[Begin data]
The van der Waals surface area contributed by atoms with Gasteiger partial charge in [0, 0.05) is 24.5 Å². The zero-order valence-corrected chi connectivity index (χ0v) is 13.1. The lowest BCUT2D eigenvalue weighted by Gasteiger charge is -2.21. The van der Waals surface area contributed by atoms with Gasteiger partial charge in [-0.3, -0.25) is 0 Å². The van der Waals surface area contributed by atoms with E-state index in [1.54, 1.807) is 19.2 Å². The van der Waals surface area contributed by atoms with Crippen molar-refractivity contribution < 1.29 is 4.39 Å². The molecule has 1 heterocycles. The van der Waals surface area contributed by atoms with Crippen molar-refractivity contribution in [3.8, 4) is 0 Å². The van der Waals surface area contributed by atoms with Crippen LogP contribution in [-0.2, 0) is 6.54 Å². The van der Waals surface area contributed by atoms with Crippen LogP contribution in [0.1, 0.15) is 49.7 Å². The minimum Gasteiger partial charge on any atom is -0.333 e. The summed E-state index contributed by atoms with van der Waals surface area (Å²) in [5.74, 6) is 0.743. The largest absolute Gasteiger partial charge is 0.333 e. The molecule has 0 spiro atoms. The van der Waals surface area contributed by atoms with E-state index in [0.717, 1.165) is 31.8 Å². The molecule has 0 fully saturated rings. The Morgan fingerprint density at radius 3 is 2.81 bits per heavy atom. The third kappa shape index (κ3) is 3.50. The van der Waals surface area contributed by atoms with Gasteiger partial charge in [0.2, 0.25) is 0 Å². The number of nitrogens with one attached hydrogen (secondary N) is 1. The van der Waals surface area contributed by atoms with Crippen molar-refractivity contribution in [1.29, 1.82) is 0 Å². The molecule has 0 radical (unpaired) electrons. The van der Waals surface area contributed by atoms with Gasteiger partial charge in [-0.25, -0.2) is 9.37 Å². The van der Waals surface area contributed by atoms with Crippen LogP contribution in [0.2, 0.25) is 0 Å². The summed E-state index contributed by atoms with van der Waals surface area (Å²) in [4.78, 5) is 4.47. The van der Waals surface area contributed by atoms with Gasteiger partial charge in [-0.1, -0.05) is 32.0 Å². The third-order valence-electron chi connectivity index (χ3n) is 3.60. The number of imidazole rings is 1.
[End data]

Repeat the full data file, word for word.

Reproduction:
The van der Waals surface area contributed by atoms with Gasteiger partial charge in [0, 0.05) is 24.5 Å². The zero-order valence-corrected chi connectivity index (χ0v) is 13.1. The lowest BCUT2D eigenvalue weighted by Gasteiger charge is -2.21. The van der Waals surface area contributed by atoms with Gasteiger partial charge in [-0.3, -0.25) is 0 Å². The van der Waals surface area contributed by atoms with E-state index in [1.54, 1.807) is 19.2 Å². The van der Waals surface area contributed by atoms with Crippen molar-refractivity contribution < 1.29 is 4.39 Å². The molecule has 1 heterocycles. The van der Waals surface area contributed by atoms with Crippen molar-refractivity contribution in [3.8, 4) is 0 Å². The van der Waals surface area contributed by atoms with Crippen LogP contribution in [-0.2, 0) is 6.54 Å². The van der Waals surface area contributed by atoms with Crippen LogP contribution in [0.1, 0.15) is 49.7 Å². The minimum Gasteiger partial charge on any atom is -0.333 e. The summed E-state index contributed by atoms with van der Waals surface area (Å²) in [5.74, 6) is 0.743. The largest absolute Gasteiger partial charge is 0.333 e. The molecule has 0 spiro atoms. The van der Waals surface area contributed by atoms with E-state index in [0.717, 1.165) is 31.8 Å². The molecule has 0 fully saturated rings. The Morgan fingerprint density at radius 3 is 2.81 bits per heavy atom. The third kappa shape index (κ3) is 3.50. The van der Waals surface area contributed by atoms with Gasteiger partial charge in [0.2, 0.25) is 0 Å². The number of nitrogens with one attached hydrogen (secondary N) is 1. The van der Waals surface area contributed by atoms with Crippen molar-refractivity contribution in [1.29, 1.82) is 0 Å². The molecule has 0 radical (unpaired) electrons. The van der Waals surface area contributed by atoms with Gasteiger partial charge in [-0.25, -0.2) is 9.37 Å². The van der Waals surface area contributed by atoms with Crippen LogP contribution in [0.2, 0.25) is 0 Å². The summed E-state index contributed by atoms with van der Waals surface area (Å²) in [4.78, 5) is 4.47. The van der Waals surface area contributed by atoms with Gasteiger partial charge in [-0.1, -0.05) is 32.0 Å². The third-order valence-electron chi connectivity index (χ3n) is 3.60. The number of imidazole rings is 1.